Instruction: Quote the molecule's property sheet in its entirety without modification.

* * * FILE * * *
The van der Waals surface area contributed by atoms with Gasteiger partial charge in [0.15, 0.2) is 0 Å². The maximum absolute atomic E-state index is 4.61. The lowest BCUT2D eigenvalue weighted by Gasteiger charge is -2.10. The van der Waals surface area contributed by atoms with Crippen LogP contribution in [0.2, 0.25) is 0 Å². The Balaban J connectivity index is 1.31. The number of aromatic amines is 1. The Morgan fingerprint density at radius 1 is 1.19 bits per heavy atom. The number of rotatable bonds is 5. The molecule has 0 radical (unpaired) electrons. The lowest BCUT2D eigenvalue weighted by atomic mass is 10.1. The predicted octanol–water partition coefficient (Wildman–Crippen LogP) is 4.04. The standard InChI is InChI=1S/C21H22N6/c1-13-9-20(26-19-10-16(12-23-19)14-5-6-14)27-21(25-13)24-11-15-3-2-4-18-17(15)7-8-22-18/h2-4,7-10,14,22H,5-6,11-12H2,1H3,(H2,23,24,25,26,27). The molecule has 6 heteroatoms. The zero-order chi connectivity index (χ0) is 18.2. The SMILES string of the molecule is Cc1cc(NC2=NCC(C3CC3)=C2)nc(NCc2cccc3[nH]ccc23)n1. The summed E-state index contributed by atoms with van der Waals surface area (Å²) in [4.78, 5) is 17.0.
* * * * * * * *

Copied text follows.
The van der Waals surface area contributed by atoms with Gasteiger partial charge in [0.15, 0.2) is 0 Å². The maximum absolute atomic E-state index is 4.61. The lowest BCUT2D eigenvalue weighted by Gasteiger charge is -2.10. The van der Waals surface area contributed by atoms with Crippen LogP contribution in [0.2, 0.25) is 0 Å². The Balaban J connectivity index is 1.31. The number of aromatic amines is 1. The Morgan fingerprint density at radius 1 is 1.19 bits per heavy atom. The number of rotatable bonds is 5. The molecule has 0 radical (unpaired) electrons. The lowest BCUT2D eigenvalue weighted by atomic mass is 10.1. The predicted octanol–water partition coefficient (Wildman–Crippen LogP) is 4.04. The standard InChI is InChI=1S/C21H22N6/c1-13-9-20(26-19-10-16(12-23-19)14-5-6-14)27-21(25-13)24-11-15-3-2-4-18-17(15)7-8-22-18/h2-4,7-10,14,22H,5-6,11-12H2,1H3,(H2,23,24,25,26,27). The molecule has 6 heteroatoms. The zero-order chi connectivity index (χ0) is 18.2. The SMILES string of the molecule is Cc1cc(NC2=NCC(C3CC3)=C2)nc(NCc2cccc3[nH]ccc23)n1. The summed E-state index contributed by atoms with van der Waals surface area (Å²) in [4.78, 5) is 17.0.